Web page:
“Ms. Jackson” and the Pop Eternity

What is it that makes “Ms Jackson” such a splendid pop song? It’s the chorus, and the backwards-shuffle drums, yes, but it’s also the story the track tells. Or, more accurately, the situation it describes. Outkast’s song got to No.1 mostly because it was irresistible music but partly because there hadn’t been a pop song before about explaining to your ex’s mother why you broke up with her daughter. “Ms Jackson” starts off angry and defensive, as well it might, and ends up as it was always going to, fuck-you resentful. And all the while there’s that chorus letting you know that Andre did his best, or what he thought was his best, and it wasn’t enough, and these things happen. While the verses tell you that apologising for that is like apologising for being human.

“Ms Jackson” is realistic and wise, and most importantly it’s convincing. It makes sense for now, for 2001, when the media image of black fathers is of fly-by-night playas, and it makes sense for always, when people get together and break up. And this is one of the ways pop can be great. It offers listeners convincing situations, tiny vignettes of relationship build-up and crack-up which say more than magazine articles or chick-lit novels or flip-hip TV comedies can.

You don’t have to feel the track right then and there, either. A great pop song is like a piece of a jigsaw puzzle – maybe it’ll fit now, maybe later. With pop, sometimes things never quite fit. I hope I don’t end up having a kid and splitting up. I hope I don’t end up begging a lover to say my name down the phone to prove she’s not with someone else (pop swaps genders, and easily). In fact I hope I don’t end up ducking out of saying a name on the phone, too. But if the song’s telling a truth, I can empathise.

Destiny’s Child are the mistresses of vignette-pop, which is why they’re the biggest and best R & B group in the world. They swap between big, blocky abstract anthems – they’re a survivah they’re gonna work hardah – and fine-line portraits of century’s end relationship-trauma. The best songs on The Writing’s On The Wall are like miniature agony-column letters, and like those letters the attraction is in the crisis not the resolution. Where Destiny’s Child stand out is in their attention to detail. “Jumpin Jumpin” puts calls-to-party into a context of Mutually Assured Mistrust; “Bugaboo” is stalker-brushoff pop, “Say My Name” is exquisitely cruel. “Bills Bills Bills”, meanwhile, has a marvellous neatness to it – singer dates moneyed man but finds him running up her bills.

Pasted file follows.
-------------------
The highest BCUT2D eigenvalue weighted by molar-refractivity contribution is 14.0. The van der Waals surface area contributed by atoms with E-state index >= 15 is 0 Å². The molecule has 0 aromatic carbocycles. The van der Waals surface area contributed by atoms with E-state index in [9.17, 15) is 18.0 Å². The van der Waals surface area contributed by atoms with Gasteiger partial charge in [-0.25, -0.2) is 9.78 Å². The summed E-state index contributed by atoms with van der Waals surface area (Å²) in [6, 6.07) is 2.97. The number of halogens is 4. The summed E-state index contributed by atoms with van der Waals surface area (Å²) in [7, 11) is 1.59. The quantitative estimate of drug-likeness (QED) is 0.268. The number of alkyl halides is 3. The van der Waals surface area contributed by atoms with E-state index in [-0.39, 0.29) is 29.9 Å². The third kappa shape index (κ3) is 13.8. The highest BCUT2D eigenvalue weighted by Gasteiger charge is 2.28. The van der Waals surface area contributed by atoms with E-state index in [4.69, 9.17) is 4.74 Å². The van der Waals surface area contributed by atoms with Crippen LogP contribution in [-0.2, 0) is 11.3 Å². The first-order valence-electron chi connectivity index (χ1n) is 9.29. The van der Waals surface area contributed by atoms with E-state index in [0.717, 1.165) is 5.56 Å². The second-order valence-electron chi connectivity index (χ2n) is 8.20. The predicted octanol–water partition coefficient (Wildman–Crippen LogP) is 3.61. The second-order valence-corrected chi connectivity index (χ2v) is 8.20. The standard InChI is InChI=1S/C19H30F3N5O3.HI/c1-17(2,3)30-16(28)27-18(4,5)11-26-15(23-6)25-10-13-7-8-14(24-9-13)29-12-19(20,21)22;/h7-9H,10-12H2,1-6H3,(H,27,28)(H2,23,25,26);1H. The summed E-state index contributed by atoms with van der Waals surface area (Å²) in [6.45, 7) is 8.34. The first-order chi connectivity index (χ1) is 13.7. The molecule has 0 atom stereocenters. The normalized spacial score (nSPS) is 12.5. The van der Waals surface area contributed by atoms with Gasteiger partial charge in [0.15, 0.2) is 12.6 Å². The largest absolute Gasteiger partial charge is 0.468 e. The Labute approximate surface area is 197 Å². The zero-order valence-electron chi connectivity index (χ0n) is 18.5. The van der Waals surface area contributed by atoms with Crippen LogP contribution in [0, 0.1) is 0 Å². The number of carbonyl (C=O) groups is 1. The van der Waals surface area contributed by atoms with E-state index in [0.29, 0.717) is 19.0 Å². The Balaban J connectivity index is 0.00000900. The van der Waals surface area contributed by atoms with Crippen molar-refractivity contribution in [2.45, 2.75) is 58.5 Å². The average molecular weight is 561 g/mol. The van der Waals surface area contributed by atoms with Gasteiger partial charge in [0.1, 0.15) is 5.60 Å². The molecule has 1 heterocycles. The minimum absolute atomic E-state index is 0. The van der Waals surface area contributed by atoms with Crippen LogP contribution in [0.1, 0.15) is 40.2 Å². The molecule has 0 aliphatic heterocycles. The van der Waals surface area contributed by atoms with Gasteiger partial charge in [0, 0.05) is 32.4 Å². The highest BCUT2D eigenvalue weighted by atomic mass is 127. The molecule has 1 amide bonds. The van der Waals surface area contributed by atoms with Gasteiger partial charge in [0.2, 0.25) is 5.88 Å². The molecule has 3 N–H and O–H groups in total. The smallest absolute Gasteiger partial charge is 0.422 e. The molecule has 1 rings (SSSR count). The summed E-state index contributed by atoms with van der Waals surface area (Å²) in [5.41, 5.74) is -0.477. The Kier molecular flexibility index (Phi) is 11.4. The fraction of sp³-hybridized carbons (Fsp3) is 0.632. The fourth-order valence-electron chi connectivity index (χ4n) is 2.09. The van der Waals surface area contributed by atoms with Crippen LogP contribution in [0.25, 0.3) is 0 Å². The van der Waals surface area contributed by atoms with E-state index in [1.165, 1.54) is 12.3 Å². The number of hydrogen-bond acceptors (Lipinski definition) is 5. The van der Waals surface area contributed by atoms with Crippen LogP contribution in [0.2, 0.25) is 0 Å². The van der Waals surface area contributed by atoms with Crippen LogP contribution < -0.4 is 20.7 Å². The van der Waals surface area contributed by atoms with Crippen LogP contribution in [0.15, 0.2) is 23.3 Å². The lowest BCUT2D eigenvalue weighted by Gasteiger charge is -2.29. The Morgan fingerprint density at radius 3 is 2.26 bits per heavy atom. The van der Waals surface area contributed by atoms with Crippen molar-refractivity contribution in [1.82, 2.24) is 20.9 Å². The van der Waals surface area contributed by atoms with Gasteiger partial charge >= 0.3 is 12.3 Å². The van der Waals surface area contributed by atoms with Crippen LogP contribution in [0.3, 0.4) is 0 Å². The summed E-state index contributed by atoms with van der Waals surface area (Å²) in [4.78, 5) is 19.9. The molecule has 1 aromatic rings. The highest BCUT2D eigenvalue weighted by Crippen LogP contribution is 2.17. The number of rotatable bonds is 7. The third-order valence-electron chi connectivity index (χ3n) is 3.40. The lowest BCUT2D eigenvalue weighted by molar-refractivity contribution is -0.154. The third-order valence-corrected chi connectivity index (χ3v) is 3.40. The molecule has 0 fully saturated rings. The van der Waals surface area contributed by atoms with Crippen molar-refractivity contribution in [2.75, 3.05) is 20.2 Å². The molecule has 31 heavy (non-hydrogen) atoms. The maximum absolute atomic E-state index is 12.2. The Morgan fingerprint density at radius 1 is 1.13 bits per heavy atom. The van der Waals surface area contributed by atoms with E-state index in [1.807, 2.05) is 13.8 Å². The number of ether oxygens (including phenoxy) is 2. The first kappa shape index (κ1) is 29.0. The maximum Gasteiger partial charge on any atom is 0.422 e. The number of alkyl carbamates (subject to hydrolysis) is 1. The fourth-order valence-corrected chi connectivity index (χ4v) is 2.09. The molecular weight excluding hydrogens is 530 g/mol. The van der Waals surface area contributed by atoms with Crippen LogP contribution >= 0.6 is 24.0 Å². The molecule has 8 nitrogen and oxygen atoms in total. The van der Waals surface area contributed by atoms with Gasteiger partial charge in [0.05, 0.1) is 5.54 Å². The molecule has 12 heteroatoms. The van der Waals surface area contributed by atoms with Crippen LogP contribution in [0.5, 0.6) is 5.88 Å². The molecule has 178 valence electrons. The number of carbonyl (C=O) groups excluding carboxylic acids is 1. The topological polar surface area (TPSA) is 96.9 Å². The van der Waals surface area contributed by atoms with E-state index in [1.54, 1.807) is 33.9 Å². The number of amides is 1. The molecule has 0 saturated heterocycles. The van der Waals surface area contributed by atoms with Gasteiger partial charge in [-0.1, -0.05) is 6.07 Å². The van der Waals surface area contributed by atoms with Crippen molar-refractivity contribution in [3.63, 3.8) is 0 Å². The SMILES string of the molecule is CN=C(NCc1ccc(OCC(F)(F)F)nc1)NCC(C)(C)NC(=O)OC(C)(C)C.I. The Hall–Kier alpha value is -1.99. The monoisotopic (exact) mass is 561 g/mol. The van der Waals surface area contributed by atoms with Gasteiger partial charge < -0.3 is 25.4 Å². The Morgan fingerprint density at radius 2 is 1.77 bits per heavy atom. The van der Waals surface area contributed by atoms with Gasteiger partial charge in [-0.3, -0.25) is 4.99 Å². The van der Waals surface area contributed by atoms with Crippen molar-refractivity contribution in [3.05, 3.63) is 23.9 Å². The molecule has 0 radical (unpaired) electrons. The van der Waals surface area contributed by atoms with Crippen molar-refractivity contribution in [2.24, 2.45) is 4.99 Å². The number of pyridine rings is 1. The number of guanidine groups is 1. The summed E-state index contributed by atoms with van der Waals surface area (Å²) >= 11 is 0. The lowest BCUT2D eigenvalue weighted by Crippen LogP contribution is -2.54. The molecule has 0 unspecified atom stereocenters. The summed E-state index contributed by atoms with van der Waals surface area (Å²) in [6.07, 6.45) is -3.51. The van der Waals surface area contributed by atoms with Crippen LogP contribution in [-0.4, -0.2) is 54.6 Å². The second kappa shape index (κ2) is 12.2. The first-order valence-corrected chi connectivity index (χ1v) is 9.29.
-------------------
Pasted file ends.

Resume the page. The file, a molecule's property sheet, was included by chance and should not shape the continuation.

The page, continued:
Now, all of this is nothing new, you might say. Indeed it isn’t – the will-I-won’t-I dilemma of “Hey Ladies” is ageless; Shaggy’s cheater’s anthem “It Wasn’t Me” is different to cheater’s anthems of old only in its absurd degree. Pop has always done this kind of thing – check back to the first half of the 60s when doo-wop, Motown and girl-groups turned the charts into a tub of sudsy glory. Pop has always done it because pop does it best. With rock there’s all that biography in the way, but because pop stars are manufactured in the sense that they’re replacable, you don’t get much sense they’re singing about themselves. They turn, for three or four minutes, into everywoman or everyman – every man who can take the situation as real, anyhow.